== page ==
Thursday, February 26, 2009

An Economic "Superhero" and Healthcare

If economics had superheroes, Joseph Stiglitz would definitely qualify. Why? For the field as a whole, he won the Nobel Prize for economics in 2001. For me, I can’t say that I was dreaming of being “just like Professor Stiglitz as young boy”—I mean, what kind of six year old would know about economics heroes rather than cartoon superheroes. However, I honestly can say that one of his papers that was published when I was six was a primary inspiration for my doctoral thesis that I began writing 17 years later.

So, why mention Professor Stiglitz today? I was listening to the podcast of yesterday’s Democracy Now, and I heard him say that he had “reluctantly” reached the conclusion that a single payer system might be the “only alternative”. He noted that private health care insurers had demonstrated an inability to do things efficiently—i.e produce health insurance products at a minmum cost. In earlier entries I have alluded to some of the potential advantages of a single payer system or at least having only a single policy that could be offered by multiple insurers. I have been hesitant to say tha a single payer system is the only solution. However, I was amazed to hear one of my professional “heroes” say that a single payer system might be the way to go—most economists nearly always think of markets as providing the best answers.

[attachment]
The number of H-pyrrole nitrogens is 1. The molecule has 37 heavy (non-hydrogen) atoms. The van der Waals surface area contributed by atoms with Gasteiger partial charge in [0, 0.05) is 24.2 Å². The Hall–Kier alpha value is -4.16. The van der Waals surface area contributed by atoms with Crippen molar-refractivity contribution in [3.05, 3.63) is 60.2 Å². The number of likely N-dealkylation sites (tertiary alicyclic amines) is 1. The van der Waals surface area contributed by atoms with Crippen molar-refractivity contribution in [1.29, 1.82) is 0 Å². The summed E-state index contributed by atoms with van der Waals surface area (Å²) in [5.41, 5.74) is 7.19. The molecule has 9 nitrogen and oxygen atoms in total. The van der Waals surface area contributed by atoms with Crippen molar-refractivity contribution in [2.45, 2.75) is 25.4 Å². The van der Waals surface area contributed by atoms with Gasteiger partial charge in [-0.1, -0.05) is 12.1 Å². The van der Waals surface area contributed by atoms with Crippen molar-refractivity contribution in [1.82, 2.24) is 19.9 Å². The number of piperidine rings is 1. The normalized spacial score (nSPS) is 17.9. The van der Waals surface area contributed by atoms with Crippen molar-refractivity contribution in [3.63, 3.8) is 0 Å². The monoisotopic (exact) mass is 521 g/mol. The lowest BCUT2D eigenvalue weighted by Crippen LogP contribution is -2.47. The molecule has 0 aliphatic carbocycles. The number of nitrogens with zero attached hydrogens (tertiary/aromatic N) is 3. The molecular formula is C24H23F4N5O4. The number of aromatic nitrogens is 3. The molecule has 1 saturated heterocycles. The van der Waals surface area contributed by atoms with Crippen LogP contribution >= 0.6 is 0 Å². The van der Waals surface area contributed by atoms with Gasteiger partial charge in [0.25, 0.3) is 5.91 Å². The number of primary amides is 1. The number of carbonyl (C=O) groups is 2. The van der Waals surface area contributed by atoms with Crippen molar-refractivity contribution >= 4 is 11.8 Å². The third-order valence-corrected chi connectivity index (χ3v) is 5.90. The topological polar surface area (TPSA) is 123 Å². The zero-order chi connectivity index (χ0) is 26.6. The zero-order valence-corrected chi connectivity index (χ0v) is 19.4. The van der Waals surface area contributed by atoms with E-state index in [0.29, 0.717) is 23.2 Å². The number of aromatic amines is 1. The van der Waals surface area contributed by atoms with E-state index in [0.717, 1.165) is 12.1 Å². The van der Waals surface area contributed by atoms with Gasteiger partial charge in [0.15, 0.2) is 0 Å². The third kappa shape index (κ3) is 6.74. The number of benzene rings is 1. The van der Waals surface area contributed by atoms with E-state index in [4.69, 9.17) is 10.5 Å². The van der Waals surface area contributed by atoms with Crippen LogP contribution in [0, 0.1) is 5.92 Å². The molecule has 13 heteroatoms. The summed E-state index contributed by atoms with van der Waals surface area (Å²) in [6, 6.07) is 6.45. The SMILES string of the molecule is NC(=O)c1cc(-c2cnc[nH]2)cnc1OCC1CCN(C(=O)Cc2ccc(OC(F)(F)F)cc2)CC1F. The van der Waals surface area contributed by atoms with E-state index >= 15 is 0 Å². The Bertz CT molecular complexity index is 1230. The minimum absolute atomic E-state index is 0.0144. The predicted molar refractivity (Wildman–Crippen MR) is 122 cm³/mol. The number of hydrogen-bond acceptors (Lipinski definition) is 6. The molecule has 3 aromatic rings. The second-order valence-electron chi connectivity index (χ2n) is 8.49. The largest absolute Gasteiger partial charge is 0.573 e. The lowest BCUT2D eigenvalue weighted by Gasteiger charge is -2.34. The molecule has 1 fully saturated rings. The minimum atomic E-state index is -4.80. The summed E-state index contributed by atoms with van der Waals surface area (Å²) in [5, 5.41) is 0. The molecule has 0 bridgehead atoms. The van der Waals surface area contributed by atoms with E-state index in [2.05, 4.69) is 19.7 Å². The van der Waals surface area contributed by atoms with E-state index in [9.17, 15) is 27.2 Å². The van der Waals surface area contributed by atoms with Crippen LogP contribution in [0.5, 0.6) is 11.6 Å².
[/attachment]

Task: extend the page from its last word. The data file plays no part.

So, should we believe Professor Stiglitz, or am I just beaming because I share the view of my professional hero? I think that we should listen to Professor Stiglitz—and so should the country’s leadership. In his paper that innspired my thesis, he asked, “What happens if a person who wants to be insured knows more about her risk than the insurer does?” So, Professor Stiglitz has been thinking about insurance, risks, changes in risks, and varying information about risks for a long time. Given 35 year of thinking and a novelty of ideas that won him the Nobel Prize, I think his ideas are worth considering. We should think about whether to go with President’s agenda that may only lead to small changes that do not necessarily do all that is hoped or or whether to ask our leaders for a more visionary change in policy.

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